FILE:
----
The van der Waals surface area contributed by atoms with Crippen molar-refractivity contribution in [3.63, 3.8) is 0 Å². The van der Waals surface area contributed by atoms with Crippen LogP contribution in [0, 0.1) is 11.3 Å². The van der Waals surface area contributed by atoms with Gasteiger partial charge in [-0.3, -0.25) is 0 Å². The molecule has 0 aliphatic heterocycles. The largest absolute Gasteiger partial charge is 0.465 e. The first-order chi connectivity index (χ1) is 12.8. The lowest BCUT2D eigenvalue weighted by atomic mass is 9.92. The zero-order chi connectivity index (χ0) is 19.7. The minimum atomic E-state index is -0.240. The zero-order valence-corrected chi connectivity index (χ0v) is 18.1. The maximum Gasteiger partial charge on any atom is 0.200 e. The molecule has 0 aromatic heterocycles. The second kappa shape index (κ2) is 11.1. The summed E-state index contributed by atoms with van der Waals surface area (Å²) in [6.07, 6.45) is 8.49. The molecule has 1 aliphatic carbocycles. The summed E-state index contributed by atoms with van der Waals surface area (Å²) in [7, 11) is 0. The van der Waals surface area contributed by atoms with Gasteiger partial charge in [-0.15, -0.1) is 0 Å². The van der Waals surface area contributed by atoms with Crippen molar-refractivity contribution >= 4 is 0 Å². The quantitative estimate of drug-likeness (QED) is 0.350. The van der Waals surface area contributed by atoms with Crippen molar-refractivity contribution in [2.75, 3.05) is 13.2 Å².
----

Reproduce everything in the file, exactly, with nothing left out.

The van der Waals surface area contributed by atoms with Crippen molar-refractivity contribution in [3.63, 3.8) is 0 Å². The van der Waals surface area contributed by atoms with Crippen LogP contribution in [0, 0.1) is 11.3 Å². The van der Waals surface area contributed by atoms with Gasteiger partial charge in [-0.3, -0.25) is 0 Å². The molecule has 0 aliphatic heterocycles. The largest absolute Gasteiger partial charge is 0.465 e. The first-order chi connectivity index (χ1) is 12.8. The lowest BCUT2D eigenvalue weighted by atomic mass is 9.92. The zero-order chi connectivity index (χ0) is 19.7. The minimum atomic E-state index is -0.240. The zero-order valence-corrected chi connectivity index (χ0v) is 18.1. The maximum Gasteiger partial charge on any atom is 0.200 e. The molecule has 0 aromatic heterocycles. The second kappa shape index (κ2) is 11.1. The summed E-state index contributed by atoms with van der Waals surface area (Å²) in [6.07, 6.45) is 8.49. The molecule has 1 aliphatic carbocycles. The summed E-state index contributed by atoms with van der Waals surface area (Å²) in [7, 11) is 0. The van der Waals surface area contributed by atoms with Gasteiger partial charge in [-0.15, -0.1) is 0 Å². The van der Waals surface area contributed by atoms with Crippen molar-refractivity contribution >= 4 is 0 Å². The quantitative estimate of drug-likeness (QED) is 0.350. The van der Waals surface area contributed by atoms with Crippen molar-refractivity contribution in [2.75, 3.05) is 13.2 Å².